28. Special knowledge—for instance, familarity with the actor or the story being adapted—could enhance viewers' pleasure in this post-nickelodeon phase, but it was not usually essential. Certain exceptions, particularly in the realm of comedy and burlesque, continued. [BACK]

29. Tom Gunning, "The Cinema of Attraction[s]," Wide Angle 8, no. 3/4 (1986): 63-70. [BACK]

30. Macgowan's Behind the Screen offers an intelligent version of this approach. [BACK]

31. John Fell, Film and the Narrative Tradition (1974; Berkeley: University of California Press, 1986). [BACK]

32. Henry V. Hopwood, Living Pictures: Their History, Photoduplication and Practical Working (London: Optician and Photographic Trades Review, 1899), p. 188. [BACK]

33. Athanasius Kircher, Ars magna lucis et umbrae (Rome, 1646) describes and illustrates the process of projecting images. Kircher's text indicates that explaining the technical basis of projection to spectators was a necessary precondition for screen entertainment. See Charles Musser, "Towards a History of Screen Practice," Quarterly Review of Film Studies 9, no. 1 (Winter 1984): 59-73. [BACK]

34. The terms homosocial and heterosocial are used by Kathy Peiss, Cheap Amusements: Working Women and Leisure in Turn of the Century New York (Philadelphia: Temple University Press, 1986), who explores the ways nineteenth-century leisure was largely segregated by sex. As dance halls and motion picture theaters replaced the saloon in the early twentieth century, single-sex, or "homosocial," amusement gave way to "heterosocial" entertainments where the sexes intermingled more freely.

35. Ibid; Roy Rosenzweig, Eight Hours for What We Will: Work & Leisure in an Industrial City, 1870-1920 (Cambridge: Cambridge University Press, 1983). [BACK]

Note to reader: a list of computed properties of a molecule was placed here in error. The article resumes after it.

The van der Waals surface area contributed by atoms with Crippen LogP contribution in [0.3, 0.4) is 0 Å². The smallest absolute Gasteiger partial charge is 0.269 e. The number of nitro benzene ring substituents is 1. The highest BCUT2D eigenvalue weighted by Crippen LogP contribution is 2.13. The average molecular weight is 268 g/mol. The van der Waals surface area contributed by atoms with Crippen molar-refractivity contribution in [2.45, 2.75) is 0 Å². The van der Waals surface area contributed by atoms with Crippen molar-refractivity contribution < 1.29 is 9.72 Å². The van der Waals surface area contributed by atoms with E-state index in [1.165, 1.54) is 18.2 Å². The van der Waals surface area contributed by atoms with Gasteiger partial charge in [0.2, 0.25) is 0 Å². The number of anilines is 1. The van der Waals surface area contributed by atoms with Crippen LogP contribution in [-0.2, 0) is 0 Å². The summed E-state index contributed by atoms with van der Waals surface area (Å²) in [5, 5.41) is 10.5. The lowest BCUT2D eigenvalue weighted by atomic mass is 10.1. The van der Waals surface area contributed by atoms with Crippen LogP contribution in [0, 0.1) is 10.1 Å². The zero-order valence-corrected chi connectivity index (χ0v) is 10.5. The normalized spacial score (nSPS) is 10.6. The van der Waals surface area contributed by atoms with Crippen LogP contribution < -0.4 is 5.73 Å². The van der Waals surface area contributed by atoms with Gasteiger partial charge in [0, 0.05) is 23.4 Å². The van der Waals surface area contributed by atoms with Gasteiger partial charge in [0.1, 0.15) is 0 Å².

34. The terms homosocial and heterosocial are used by Kathy Peiss, Cheap Amusements: Working Women and Leisure in Turn of the Century New York (Philadelphia: Temple University Press, 1986), who explores the ways nineteenth-century leisure was largely segregated by sex. As dance halls and motion picture theaters replaced the saloon in the early twentieth century, single-sex, or "homosocial," amusement gave way to "heterosocial" entertainments where the sexes intermingled more freely.

35. Ibid; Roy Rosenzweig, Eight Hours for What We Will: Work & Leisure in an Industrial City, 1870-1920 (Cambridge: Cambridge University Press, 1983). [BACK]

36. This study assumes that mass entertainment uses a form of mass communication and, for heuristic purposes, relies on the definition found in Melvin L. Defleur and Everette Dennis, Understanding Mass Communication (Boston: Houghton Mifflin, 1981), p. 11. [BACK]

37. See Hannah Segal, "A Psychoanalytic Approach to Aesthetics," in Collected Papers on Psychoanalysis (New York: Bruner-Mazel, 1951). [BACK]

38. Burch, "Porter, or Ambivalence," p. 93. [BACK]

39. Robert C. Allen, "Motion Picture Exhibition in Manhattan, 1906-1912: Beyond the Nickelodeon," in Fell, ed., Film Before Griffith , pp. 162-75. [BACK]

40. Braverman, Labor and Monopoly Captial , pp. 403-9. [BACK]

41. Douglas Gomery is a leading proponent of this approach, which he has discussed in a series of articles on the coming of recorded sound. See id., "The Coming of the Talkies: Invention, Innovation, and Diffusion," in Tino Balio, ed., The American Film Industry (Madison: University of Wisconsin Press, 1975), pp. 193-94. [BACK]

42. For a further discussion of this issue see Charles Musser, "American Vitagraph: 1897-1901," Cinema Journal 22, no. 3 (Spring 1983): 4-46, as well as Gomery's response and my reply in Cinema Journal 22, no. 4 (Summer 1984): 58-64. [BACK]

43. Robert Conot, A Streak of Luck: The Life and Legend of Thomas Alva Edison (New York: Seaview Books, 1979), provides insight into Edison's career as a businessman, although the staff of the Thomas Edison Papers have found many inaccuracies in its details. [BACK]

44. "Dupes" are films printed from duplicate negatives struck from a positive projection print. Since internegative or interpositive stock had not been developed, there was a significant falloff in quality. Dupes were usually made from competitors' films that were unprotected by copyright. This saved the cost of making an original negative and enabled the duper to enjoy the rewards from film sales without paying the original producer. George Kleine defined "dupes" at some length: see chapter 8. [BACK]

previous sub-section
next sub-section